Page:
There are three types of e-cigarettes: those that heat the tobacco (heated tobacco products or HTP), those that heat up a liquid which contains nicotine (but no tobacco) and other chemical substances (electronic nicotine delivery systems or ENDS), and versions which heat up solutions with different ingredients, some of which are not even mentioned on the ingredient list, but which do not contain nicotine (Electronic Non-Nicotine Delivery Systems or ENNDS).

Dangerous—especially for teenagers

“Although originally introduced as safer, e-cigarettes are not harmless”, warned Atena Zahedi, who received a PhD in bioengineering after authoring a study which proved that nicotine e-cigarettes damage the brain’s stem cells. “Even short-term exposure can stress cells in a manner that may lead, with chronic use, to cell death or disease. Our observations are likely to pertain to any product containing nicotine.”

Scientists at the University of California named the mechanism of inducing cellular toxicity by using e-cigarettes “stress-induced mitochondrial hyperfusion” (SIMH). Conducting experiments on guinea pigs, they discovered that “exposure of stem cells to e-liquids, aerosols, or nicotine produces a response that leads to SIMH”. Stem cells present in the human body throughout one’s life are cells capable of specialising in various functions, able to become brain, blood or bone cells. They are more sensitive to stress than other cells which are already specialised.

According to the Centers for Disease Control and Prevention (CDC) in the US, the number of American teenagers who admitted to using nicotine products went up by approximately 36% last year. This is attributed to an increase in the use of e-cigarettes. According to federal law, the minimum age to buy tobacco products is 18 years old. However, in California and other states, this has been established at 21 years old. Around 10.8 million American adults currently use e-cigarettes, and over 50% of them are under the age of 35. One in three e-cigarette users vapes daily, according to researchers in a recent study published in Annals of Internal Medicine.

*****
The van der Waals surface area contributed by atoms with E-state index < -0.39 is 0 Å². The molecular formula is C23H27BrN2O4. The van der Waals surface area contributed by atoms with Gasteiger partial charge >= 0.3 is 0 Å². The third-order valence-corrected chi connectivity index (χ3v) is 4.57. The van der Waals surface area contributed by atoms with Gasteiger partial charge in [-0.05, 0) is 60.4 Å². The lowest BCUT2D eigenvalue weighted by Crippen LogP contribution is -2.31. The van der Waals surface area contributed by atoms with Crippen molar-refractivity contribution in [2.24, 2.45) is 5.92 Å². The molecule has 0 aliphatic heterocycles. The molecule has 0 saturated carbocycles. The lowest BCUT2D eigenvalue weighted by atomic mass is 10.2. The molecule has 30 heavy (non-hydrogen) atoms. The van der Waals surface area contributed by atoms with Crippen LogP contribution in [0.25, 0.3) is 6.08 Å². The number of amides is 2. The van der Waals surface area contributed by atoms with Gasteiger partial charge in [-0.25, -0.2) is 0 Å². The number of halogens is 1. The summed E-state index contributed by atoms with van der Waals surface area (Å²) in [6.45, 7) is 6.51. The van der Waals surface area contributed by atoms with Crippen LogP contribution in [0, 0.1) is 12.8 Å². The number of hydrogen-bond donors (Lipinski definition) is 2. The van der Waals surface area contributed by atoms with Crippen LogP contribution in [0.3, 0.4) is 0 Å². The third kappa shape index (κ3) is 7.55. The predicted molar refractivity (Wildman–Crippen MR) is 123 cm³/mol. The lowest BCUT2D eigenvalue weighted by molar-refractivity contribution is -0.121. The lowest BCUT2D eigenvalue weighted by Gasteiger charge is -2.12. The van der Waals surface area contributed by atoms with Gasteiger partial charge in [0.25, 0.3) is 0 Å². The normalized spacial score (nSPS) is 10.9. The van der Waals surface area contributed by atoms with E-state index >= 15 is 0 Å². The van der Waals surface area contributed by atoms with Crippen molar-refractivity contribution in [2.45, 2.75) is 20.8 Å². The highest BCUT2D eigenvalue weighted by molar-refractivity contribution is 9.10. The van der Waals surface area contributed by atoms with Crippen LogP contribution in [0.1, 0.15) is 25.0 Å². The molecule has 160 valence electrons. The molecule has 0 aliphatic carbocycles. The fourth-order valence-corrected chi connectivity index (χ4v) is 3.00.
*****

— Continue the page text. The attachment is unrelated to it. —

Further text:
The revolution is delayed

At a global level, over 20.8 million people vape. In Europe, the country with the highest number of people adhering to this habit is Great Britain, with 2.8 million users. In Romania, 27% of the total population smokes, and out of these 8% use e-cigarettes.

Experts say that certain vulnerable categories are more exposed to the risk of using e-cigarettes. Among them, they mention conventional smokers, unemployed adults and persons belonging to the LGBT community. People with chronic medical issues, like heart disease, cancer, asthma and respiratory disorders, are also more prone to using e-cigarettes compared to individuals who do not have these health problems. This is why the authorities in some states, such as San Francisco, have banned the sale of e-cigarettes until their effects on health are clarified.

The revolution announced by tobacco producers must therefore be put on hold. We have numerous reasons to wish it will never materialise and will not hinder the trend that renders smoking obsolete, a trend which was already being observed in most developed countries.

Alina Kartman is a senior editor at ST Network and Semnele timpului.